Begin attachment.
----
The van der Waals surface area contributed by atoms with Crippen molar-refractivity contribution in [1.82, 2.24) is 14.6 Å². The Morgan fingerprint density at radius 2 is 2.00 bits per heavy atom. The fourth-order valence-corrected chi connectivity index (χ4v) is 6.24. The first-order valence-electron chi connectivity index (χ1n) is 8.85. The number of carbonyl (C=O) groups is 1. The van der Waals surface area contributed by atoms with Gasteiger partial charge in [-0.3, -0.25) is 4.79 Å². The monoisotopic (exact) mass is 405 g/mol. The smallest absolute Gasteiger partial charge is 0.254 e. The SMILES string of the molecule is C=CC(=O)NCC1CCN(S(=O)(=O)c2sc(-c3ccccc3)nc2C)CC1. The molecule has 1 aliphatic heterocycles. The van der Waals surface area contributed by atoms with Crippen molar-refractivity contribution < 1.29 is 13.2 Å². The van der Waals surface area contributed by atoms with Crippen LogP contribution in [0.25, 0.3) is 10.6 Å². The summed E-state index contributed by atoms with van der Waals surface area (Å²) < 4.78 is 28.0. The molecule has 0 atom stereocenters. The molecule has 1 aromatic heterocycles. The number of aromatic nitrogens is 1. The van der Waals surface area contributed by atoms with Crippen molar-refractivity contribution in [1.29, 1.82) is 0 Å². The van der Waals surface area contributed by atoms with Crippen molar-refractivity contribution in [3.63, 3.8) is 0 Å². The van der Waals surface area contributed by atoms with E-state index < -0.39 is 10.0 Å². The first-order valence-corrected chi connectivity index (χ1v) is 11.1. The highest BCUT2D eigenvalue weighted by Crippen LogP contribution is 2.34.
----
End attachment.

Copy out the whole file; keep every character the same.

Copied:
The van der Waals surface area contributed by atoms with Crippen molar-refractivity contribution in [1.82, 2.24) is 14.6 Å². The Morgan fingerprint density at radius 2 is 2.00 bits per heavy atom. The fourth-order valence-corrected chi connectivity index (χ4v) is 6.24. The first-order valence-electron chi connectivity index (χ1n) is 8.85. The number of carbonyl (C=O) groups is 1. The van der Waals surface area contributed by atoms with Gasteiger partial charge in [-0.3, -0.25) is 4.79 Å². The monoisotopic (exact) mass is 405 g/mol. The smallest absolute Gasteiger partial charge is 0.254 e. The SMILES string of the molecule is C=CC(=O)NCC1CCN(S(=O)(=O)c2sc(-c3ccccc3)nc2C)CC1. The molecule has 1 aliphatic heterocycles. The van der Waals surface area contributed by atoms with Crippen molar-refractivity contribution < 1.29 is 13.2 Å². The van der Waals surface area contributed by atoms with Crippen LogP contribution in [0.25, 0.3) is 10.6 Å². The summed E-state index contributed by atoms with van der Waals surface area (Å²) < 4.78 is 28.0. The molecule has 0 atom stereocenters. The molecule has 1 aromatic heterocycles. The number of aromatic nitrogens is 1. The van der Waals surface area contributed by atoms with Crippen molar-refractivity contribution in [1.29, 1.82) is 0 Å². The van der Waals surface area contributed by atoms with Crippen molar-refractivity contribution in [3.63, 3.8) is 0 Å². The van der Waals surface area contributed by atoms with E-state index < -0.39 is 10.0 Å². The first-order valence-corrected chi connectivity index (χ1v) is 11.1. The highest BCUT2D eigenvalue weighted by Crippen LogP contribution is 2.34.